From my perspective as a physics professor, the quote attributed to St. Ignatius of Loyola to “go forth, and set the world on fire” is almost embedded in The University of Scranton’s DNA. We hear it throughout the year, at lectures, meetings, and events on campus. The idea is rooted in our approach to teaching and research. We seek daily to not just involve, but to truly engage our students in the learning process. We want to spark in them a passion to learn more – and more – about the subjects we teach.
To extend this effort to the community beyond our campus seems like the natural next step to take—one I have undertaken in my space research over the past few years.
My research involves measuring and better understanding the physics of the ionosphere: the electrically charged layer of the Earth’s upper atmosphere. The ionospheric variability that I study has a direct impact on critical technologies such as satellite navigation (e.g., GPS), and high-frequency signals used to communicate large distances by the U.S. Department of Defense, commercial ships, commercial aircraft, and emergency services when infrastructure such as cell phone networks and satellite communications are unavailable.
It also affects ham radio transmissions, which remain a very important communication tool because they don’t rely on infrastructure. Radio communications can refract off the ionosphere and return to earth. This process can repeat multiple times – for example, allowing people in the United States to communicate with people in Australia – without the use of expensive satellites.
To gather data on fluctuations in the ionosphere, I developed the Ham Radio Science Citizen Investigation collective (HamSCI): a citizen science tool that links the global amateur (ham) radio community with professional researchers. In the U.S., there are more than 730,000 licensed amateur radio operators and nearly 3 million worldwide.
During the August 21, 2017 total solar eclipse, I led a nationwide ham radio experiment to gather data. Since then, I have received grants from the National Science Foundation (NSF), NASA, and other agencies to further develop, train, equip and engage this important network of enthusiastic individuals.
Fueling the Flames
Some of the grants I have received include a $399,211 NSF grant, awarded in 2022, for a collaborative research project entitled “Measuring Daily Ionospheric Variability and the 2023 and 2024 Solar Eclipse Ionospheric Impacts Using HamSCI HF Doppler Shift Receivers.” The research will be done using a network of Global Navigation Satellite System (GNSS) stabilized/synchronized high frequency (HF) receivers (known as Grapes), which were developed as part of a $1.3 million NSF grant I received in 2019 for the HamSCI Personal Space Weather Station (PSWS) project. In 2021, I was awarded a collaborative $481,000 grant through NASA’s Space Weather Applications Operations 2 Research Program for a project entitled, “Enabling Space Weather Research with Global Scale Amateur Radio Datasets.” These, as well as additional grants, further supported this effort, including student involvement in the research projects.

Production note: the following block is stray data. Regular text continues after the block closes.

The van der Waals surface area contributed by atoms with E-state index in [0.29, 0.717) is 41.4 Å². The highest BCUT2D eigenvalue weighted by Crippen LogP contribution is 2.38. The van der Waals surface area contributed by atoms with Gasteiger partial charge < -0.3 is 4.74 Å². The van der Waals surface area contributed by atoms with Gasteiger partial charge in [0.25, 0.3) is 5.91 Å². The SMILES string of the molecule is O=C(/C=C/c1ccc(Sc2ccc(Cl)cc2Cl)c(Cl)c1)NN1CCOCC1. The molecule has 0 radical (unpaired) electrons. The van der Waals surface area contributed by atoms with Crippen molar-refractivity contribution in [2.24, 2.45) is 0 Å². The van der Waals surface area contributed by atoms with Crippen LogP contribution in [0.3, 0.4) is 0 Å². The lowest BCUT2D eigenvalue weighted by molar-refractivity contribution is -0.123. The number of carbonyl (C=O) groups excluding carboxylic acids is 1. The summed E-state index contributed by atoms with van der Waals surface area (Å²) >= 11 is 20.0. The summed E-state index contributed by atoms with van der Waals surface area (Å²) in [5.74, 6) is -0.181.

Seeing Students Spark
At The University of Scranton, it has been my pleasure to work with students on multiple research projects and to watch them present their work at conferences and workshops, such as the NSF CEDAR Workshop and the Dayton Hamvention.
I have worked with two teams of undergraduate students who built atmospheric sensing devices that were launched into space by NASA in a rocket as part of NASA’s RockOn program. (Now tell me, how cool is that spark!)
It has been a joy to share my passion for amateur (ham) radio with students and to secure funds from an Amateur Radio Digital Communications grant to build a new ham radio station in the Loyola Science Center on campus for our very active student Amateur Radio Club.
It was also a delight to see one of our recent graduates, Veronica Romanek ’23, a physics and Spanish double major, receive a highly-competitive national Amateur Radio Digital Communications (ARDC) scholarship. It is an even greater joy to know that she is now continuing this work as a fully-funded electrical engineering Ph.D. student in the Virginia Tech SuperDARN laboratory.
In much of this work, research and engagement overlaps with collaborations that involve volunteers from the HamSCI Citizen Science project who have years of professional experience and advanced academic training. These collaborations provide a unique a community-based research experience that is enriching to both our students and the volunteers.
Kindling Other Flames
Several years ago, NASA launched a Citizen Science initiative to encourage collaborations between scientists and members of the general public. Through these collaborations, NASA has logged thousands of important scientific discoveries that have been aided by non-scientist collaborators. To date, more than 410 NASA citizen scientists have been named as co-authors on refereed scientific publications.
The HamSCI project is among Citizen Science projects supported by NASA to study the upcoming eclipses. The worldwide, amateur ham radio operators, along with University students, will next collect data from the April 18, 2024 total solar eclipse for use in space physics research.
This crowd-sourced international effort demonstrates how committed citizen-scientists and students are building the data that can help better understand science. It demonstrates the fire that can be generated by igniting individual sparks.
By Nathaniel A. Frissell, Ph.D., Assistant Professor of Physics and Engineering, The University of Scranton